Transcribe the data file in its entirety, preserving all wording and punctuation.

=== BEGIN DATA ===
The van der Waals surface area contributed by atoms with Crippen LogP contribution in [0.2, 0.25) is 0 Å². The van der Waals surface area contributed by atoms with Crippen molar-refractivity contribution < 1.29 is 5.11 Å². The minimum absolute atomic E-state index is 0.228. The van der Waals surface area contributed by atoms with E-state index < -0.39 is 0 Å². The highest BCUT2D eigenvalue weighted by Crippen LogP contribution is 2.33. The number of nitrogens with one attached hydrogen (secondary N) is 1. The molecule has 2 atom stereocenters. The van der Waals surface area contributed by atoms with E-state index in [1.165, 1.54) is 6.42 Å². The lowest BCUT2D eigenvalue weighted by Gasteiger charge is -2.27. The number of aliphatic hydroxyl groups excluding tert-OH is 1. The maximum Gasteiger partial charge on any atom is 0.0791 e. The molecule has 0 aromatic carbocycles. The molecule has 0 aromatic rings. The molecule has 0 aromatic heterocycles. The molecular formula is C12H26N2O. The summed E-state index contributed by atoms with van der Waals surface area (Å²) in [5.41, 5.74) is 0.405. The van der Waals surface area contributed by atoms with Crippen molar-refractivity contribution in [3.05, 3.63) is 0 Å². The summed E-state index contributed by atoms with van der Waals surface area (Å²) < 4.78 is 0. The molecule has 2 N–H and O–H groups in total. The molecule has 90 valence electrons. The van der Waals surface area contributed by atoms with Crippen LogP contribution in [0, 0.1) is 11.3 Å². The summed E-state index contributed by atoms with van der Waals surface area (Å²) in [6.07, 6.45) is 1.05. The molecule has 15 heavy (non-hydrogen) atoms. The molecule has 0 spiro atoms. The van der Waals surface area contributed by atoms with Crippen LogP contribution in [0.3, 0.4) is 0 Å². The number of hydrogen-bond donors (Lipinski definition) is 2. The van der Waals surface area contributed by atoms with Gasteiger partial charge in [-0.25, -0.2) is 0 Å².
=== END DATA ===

The van der Waals surface area contributed by atoms with Crippen LogP contribution in [0.2, 0.25) is 0 Å². The van der Waals surface area contributed by atoms with Crippen molar-refractivity contribution < 1.29 is 5.11 Å². The minimum absolute atomic E-state index is 0.228. The van der Waals surface area contributed by atoms with E-state index < -0.39 is 0 Å². The highest BCUT2D eigenvalue weighted by Crippen LogP contribution is 2.33. The number of nitrogens with one attached hydrogen (secondary N) is 1. The molecule has 2 atom stereocenters. The van der Waals surface area contributed by atoms with E-state index in [1.165, 1.54) is 6.42 Å². The lowest BCUT2D eigenvalue weighted by Gasteiger charge is -2.27. The number of aliphatic hydroxyl groups excluding tert-OH is 1. The maximum Gasteiger partial charge on any atom is 0.0791 e. The molecule has 0 aromatic carbocycles. The molecule has 0 aromatic rings. The molecule has 0 aromatic heterocycles. The molecular formula is C12H26N2O. The summed E-state index contributed by atoms with van der Waals surface area (Å²) in [5.41, 5.74) is 0.405. The van der Waals surface area contributed by atoms with Crippen molar-refractivity contribution in [3.05, 3.63) is 0 Å². The summed E-state index contributed by atoms with van der Waals surface area (Å²) < 4.78 is 0. The molecule has 2 N–H and O–H groups in total. The molecule has 90 valence electrons. The van der Waals surface area contributed by atoms with Crippen LogP contribution in [0, 0.1) is 11.3 Å². The summed E-state index contributed by atoms with van der Waals surface area (Å²) in [6.07, 6.45) is 1.05. The molecule has 15 heavy (non-hydrogen) atoms. The molecule has 0 spiro atoms. The van der Waals surface area contributed by atoms with Crippen LogP contribution in [0.3, 0.4) is 0 Å². The number of hydrogen-bond donors (Lipinski definition) is 2. The van der Waals surface area contributed by atoms with Gasteiger partial charge in [-0.25, -0.2) is 0 Å².